The Sower (Matthew 13: 1–9, 18–23 but also found in Mark 4: 3-9 and Luke 8: 5-8)
“We come from the earth and return to it, and so we live in agriculture as we live in flesh. While we live our bodies are moving particles of the earth, joined inextricably both to the soil and to the bodies of other living creatures.” Wendell Barry
- HISTORICAL: Consider other scripture passages and compare: Isaiah 55: 10-11, 1 Corinthians 3: 6-9, Sirach 6: 18-21.
In Palestine, the field is unplowed, people have trod a path or paths through it, here and there rocky ground or limestone rises through, and thorns and stubble have been growing out of it. The farmer broadcasts the seed atop the earth before he plows it under. Planting proceeds plowing. That’s why seed sprays on pathways, rocky ground, among thorns and on good earth, (Fichtner, Many Things in Parables, p. 15)
Considering the audience of this story, these early Christians were a persecuted people. The oppression they experience and the cares of the world are not to be allowed to dampen their faith, (Perkins, Hearing the Parables of Jesus, p. 81).
- LITERARY: This is more an allegory than a parable, since it has more than one point of comparison, (Fichtner, p. 15).
- AESTHETICALLY: There will be severe problems: frustrated starts, failures, smothering opposition and trials galore. Yet, despite all the obstacles met in sowing the seed on various kinds of soil, the farmer’s work will succeed,” (O’Collins, Following the Way, p. 88). The emphasis on our response to that seems to be the point of the parable. It is the SEED that has to deal with what it is given, not the sower. Consider this quote from the movie The Shawshank Redemption, “Get busy livin’ or get busy dyin’.” What kind of seed are you? Perhaps circumstances have changed you as a seed over time? What are other influences in your seed life? Do the various soils bring other examples of people (seeds) to mind?
The Wheat and the Tares (Matthew 13: 24 – 30)
- HISTORICAL: The weeds, or tares, were known as bearded darnel. When it is sprouting, it looks very much like wheat. It does not look different until it is at a more advanced stage. At that point, it is too late to pull it out because the roots have intertwined with each other. A grain of darnel was slightly poisonous, caused dizziness and sickness and was bitter in taste. Because of all the problems with the darnel, it was against Roman law to sow it with wheat, (Barclay, The Gospel of Matthew, p. 72-74). The landowner knows the wheat will tolerate the weeds and so he is willing to be patient; but this is not to be underestimated. Everyone would be able to see that he had weeds in his field. What shame! BUT, the landowner would have the last laugh. Not only would the wheat still be collected, but also the weeds would be burned as fuel. In a sense, the weeds would be put to good use too. There is no retaliation toward the enemy in this story. There is only satisfaction in the goodness that resulted from the situation (Pilch, The Cultural World of Jesus, Cycle A, p. 113).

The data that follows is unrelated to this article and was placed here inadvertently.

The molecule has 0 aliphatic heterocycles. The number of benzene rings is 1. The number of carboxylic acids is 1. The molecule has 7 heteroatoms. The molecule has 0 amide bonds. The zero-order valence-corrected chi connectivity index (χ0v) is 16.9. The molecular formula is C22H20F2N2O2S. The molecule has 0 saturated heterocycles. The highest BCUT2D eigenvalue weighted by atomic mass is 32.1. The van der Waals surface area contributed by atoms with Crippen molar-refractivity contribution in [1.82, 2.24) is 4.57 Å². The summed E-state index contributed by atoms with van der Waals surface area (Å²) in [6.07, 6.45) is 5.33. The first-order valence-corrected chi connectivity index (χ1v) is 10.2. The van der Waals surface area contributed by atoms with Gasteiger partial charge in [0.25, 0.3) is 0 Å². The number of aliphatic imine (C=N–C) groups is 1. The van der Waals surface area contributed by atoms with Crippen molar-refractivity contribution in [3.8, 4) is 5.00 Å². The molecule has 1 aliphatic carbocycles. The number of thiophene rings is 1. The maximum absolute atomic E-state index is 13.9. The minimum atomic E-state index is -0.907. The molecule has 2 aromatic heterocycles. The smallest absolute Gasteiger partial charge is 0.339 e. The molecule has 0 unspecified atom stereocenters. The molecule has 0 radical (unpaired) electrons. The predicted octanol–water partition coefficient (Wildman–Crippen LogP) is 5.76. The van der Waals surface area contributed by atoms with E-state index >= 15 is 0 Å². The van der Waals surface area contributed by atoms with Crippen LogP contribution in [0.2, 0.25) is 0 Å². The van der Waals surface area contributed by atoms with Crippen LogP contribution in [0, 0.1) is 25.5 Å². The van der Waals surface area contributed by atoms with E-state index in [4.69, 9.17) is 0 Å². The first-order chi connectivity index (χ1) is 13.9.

- LITERARY: There is an irony in this story that makes the listener pay closer attention. It is unexpected that the landowner would allow the weeds.
- There will always be weeds. Evil exists and so we must stay alert.
- It is hard to know who the weeds are and who the wheat is. It is easy for us to judge first and ask questions later.
- God judges people on their whole life, not an individual act. Leave the judging to God.
- Judgment will come for all of us in the end.
- Let God be God, (Barclay, p. 73-75).
On this earth, there is good and evil. Both are present among all people and within all people. Wheat and weeds grow together. There is a sense of hope in this. Richard Rohr says, “If we have to eliminate the weeds before we can love the field, you know what? You’ll never love anything!” Although we have sin, all are welcome to be part of the kingdom that is God. It is not a select group of ideal people that are called. It Is up to us to see God’s grace in our lives and know God means for us to choose the good. Just like the landowner, we must be patient with each other and ourselves.
Some questions to reflect upon…
What do you like about the directness and common touch of Jesus’ preaching?
Is there any connection to be drawn between the gran that grows in abundance and Jesus himself as ‘the bread of life’?
Why does evil have to exist even when we fight against it? (It is a truth in life. There will always be evil. But it will never have the final answer.)
Considering the wheat and the tares, what did the slaves do when they discovered the weeds? When they got their answer from the landowner, they still may not have understood the answer but allowed the mystery. (Perhaps the kingdom of heaven will be like that…a final knowing.) And note, what do the slaves say about how well the wheat is growing? We are always quick to see what is going wrong…